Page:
Art Historical Background
First off, a kouros is a type of statuary from Ancient Greece, not one identifiable statue. The AP committee specifically picked the Anavysos Kouros but quite honestly, you can use any kouros to teach this image. A kouros (pl. kouroi) is a standing male youth who represents the idea of youth and strength in Archaic Greece. The form for all these different kouroi doesn’t change very much: left foot extended, stiff-limbed, with braided hair down the back and an expressionless face with an “Archaic smile” looking forward but beyond the viewer. The anatomy is pretty stylized and idealized. The Ancient Greeks associate physical beauty with moral beauty, called arete. So to be idealized as a nude statue says something about what the kouros is supposed to signify morally.
The Anavysos Kouros was made during the Archaic Period of Greek art, which roughly occurred from 1050-700 BCE. The style of this period is indicative of Greek seafaring trade with the Ancient Near East and Egypt. The stiffness of the body is reminiscent of Ancient Egyptian sculpture and indicates cultural and artistic exchange between these two great civilizations. You can see in this side by side image above of an Egyptian statue and a kouros. Note that their limbs are both stiff and they stand unnaturally “walking” forward yet their knees do not bend and their hips do not sway. Trust me if you tried to walk like this you would look like a tin soldier (I actually have my kids walk around the classroom without bending their knees and hips every year and it’s hilarious!).
By the end of the Archaic period the Greeks loss their emulation of the Egyptian canon in favor of a more realistic, yet still idealistic, human form: contrapposto (which you will see in my discussion of the Doryphoros). You can some of that naturalism beginning to creep in the form of the Anavysos Kouros versus the earlier “New York Kouros.”
There could be two different functions for kouroi: dedication the gods or a grave monument, especially a marker for a youth fallen in battle. Although they were usually paid for by aristocratic families with an epitaph on the bottom, they were not portraits of individuals like we think of portraits today. There was an inscribed base found near the Anavysos Kouros (that may or may not below to this statue in particular) and that inscription reads: “Stay and mourn at the monument of dead Kroisos who raging Ares slew as he fought in the front ranks.” Kroisos would be the name of the dead young man and Ares is the Greek god of war.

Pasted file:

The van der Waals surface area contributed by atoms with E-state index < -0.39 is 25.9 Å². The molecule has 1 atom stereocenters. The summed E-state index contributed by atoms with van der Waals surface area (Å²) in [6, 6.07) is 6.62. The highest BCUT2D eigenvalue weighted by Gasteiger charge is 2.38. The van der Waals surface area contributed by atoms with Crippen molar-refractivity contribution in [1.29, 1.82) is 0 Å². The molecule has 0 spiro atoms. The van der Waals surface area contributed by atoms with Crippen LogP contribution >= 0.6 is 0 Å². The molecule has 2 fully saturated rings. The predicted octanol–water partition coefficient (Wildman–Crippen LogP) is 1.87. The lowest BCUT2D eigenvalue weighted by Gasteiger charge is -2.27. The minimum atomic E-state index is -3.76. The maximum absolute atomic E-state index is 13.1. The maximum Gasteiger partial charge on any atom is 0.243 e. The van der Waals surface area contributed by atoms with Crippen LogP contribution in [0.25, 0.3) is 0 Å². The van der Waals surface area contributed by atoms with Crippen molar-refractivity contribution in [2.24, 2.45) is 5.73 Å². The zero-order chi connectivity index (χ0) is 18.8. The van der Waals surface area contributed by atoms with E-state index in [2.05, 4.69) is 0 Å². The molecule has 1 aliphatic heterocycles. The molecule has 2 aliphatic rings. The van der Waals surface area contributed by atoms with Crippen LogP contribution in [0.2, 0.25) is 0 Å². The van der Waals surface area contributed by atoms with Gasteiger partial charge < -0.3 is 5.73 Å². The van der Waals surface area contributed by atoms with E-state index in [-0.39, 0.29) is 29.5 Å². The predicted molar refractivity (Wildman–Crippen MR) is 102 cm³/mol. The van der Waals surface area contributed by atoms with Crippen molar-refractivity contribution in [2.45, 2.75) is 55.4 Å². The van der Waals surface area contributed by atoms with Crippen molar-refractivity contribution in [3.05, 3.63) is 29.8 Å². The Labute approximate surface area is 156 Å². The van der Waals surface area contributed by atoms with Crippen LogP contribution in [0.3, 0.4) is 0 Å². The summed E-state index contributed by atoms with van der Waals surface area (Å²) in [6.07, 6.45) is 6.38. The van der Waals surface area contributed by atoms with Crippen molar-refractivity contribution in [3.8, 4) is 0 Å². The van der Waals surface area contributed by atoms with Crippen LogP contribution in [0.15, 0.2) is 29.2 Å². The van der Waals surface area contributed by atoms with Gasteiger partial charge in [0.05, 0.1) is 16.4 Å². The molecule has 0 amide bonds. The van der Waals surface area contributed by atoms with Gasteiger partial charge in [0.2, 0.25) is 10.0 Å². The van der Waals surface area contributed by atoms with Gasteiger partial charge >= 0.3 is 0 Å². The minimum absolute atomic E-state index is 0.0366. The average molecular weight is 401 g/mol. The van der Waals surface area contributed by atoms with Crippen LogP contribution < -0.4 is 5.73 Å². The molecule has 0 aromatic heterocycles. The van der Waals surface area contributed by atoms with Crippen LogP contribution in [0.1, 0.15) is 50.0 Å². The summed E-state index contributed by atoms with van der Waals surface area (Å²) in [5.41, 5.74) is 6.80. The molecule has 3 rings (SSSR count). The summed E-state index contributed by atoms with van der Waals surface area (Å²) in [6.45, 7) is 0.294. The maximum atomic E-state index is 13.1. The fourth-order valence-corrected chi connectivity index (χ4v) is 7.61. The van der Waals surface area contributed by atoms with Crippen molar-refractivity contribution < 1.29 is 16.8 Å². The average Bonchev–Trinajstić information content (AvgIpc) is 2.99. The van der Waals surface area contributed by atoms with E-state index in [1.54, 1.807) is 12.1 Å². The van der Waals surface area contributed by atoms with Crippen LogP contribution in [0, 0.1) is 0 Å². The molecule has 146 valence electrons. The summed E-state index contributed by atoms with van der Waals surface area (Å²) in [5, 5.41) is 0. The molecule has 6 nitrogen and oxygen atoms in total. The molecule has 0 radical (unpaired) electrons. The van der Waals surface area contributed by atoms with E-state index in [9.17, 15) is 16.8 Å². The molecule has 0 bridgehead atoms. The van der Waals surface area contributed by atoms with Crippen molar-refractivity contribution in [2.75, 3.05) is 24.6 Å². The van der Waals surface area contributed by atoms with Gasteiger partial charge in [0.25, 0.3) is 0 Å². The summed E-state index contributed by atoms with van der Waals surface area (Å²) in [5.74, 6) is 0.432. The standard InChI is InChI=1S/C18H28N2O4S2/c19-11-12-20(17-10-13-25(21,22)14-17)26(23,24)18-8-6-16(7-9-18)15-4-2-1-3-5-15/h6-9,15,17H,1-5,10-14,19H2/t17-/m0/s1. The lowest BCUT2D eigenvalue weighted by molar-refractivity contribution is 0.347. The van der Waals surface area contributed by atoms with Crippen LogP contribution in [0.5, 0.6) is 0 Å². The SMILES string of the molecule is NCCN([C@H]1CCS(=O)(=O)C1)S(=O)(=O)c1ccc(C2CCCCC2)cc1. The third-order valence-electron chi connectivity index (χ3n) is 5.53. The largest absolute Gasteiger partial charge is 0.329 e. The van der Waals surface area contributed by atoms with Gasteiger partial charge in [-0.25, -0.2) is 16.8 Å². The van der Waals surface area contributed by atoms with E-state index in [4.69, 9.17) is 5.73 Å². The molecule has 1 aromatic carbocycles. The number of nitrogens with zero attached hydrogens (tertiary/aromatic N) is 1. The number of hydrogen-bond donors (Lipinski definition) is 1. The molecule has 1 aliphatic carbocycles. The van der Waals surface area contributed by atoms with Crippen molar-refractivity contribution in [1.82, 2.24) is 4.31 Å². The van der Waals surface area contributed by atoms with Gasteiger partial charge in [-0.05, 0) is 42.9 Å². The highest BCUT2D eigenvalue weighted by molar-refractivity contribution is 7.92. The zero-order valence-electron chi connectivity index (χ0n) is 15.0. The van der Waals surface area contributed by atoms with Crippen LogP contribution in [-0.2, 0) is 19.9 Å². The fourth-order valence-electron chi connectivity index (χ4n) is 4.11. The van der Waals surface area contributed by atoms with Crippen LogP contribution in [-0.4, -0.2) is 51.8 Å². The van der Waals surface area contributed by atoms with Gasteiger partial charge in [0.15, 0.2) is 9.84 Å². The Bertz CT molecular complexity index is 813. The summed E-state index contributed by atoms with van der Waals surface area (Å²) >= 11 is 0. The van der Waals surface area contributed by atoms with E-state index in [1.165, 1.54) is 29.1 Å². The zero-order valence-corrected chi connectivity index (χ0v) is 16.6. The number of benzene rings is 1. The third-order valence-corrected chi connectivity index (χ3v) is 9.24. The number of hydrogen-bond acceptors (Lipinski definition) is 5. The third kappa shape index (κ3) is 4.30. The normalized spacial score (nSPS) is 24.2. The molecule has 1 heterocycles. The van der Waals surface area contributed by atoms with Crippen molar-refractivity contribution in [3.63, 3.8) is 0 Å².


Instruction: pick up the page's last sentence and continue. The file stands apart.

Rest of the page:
Also, fun fact this sculpture would have been painted, as would have all Ancient Greek statuary that we have come to love with their stark whitened marble. Imagine what a graveyard would have been like with fully painted standing male nudes…freaky!
*Note: Great AP Art History connection to the Vietnam War Memorial in Washington, D.C.! This can open up a deep conversation about the ways we commemorate soldiers who have died.
This post contains affiliate links, meaning if you click on items for purchase I can receive some compensation
- J. Paul Getty Museum: Kouros
- Encyclopedia Brittanica: Kouros
- The Metropolitan Museum of art, Heilbrunn Timeline of Art History: Marble statue of a kouros (youth)
- Great Art and Archaeology (ARTH 232): Anavysos Kouros
- The Metropolitan Museum of Art, Heilbrunn Timeline of Art History: The Nude in Western Art and Its Beginnings in Antiquity
- Khan Academy: New York Kouros (video)
- Khan Academy: Marble Statue of a kouros (video)
- The Metropolitan Museum of Art, Heilbrunn Timeline of Art History: Death, Burial, and the Afterlife in Ancient Greece
- The Metropolitan Museum of Art, Heilbrunn Timeline of Art History: Contexts for the Display of Statues in Classical Antiquity
- The Metropolitan Museum of Art, Heilbrunn Timeline of Art History: Greek Art in the Archaic Period
- Khan Academy: Anayvsos Kouros (video)
- Ancient-Greece.org: Kouros
- Greek Art and Archeology by John Griffiths Pedley, pg. 172-176
- Perspectives on Western Art, Vol. 1, pg. 65-66
- History of Beauty, pg. 37-41
- 10,000 Years of Art, pg. 70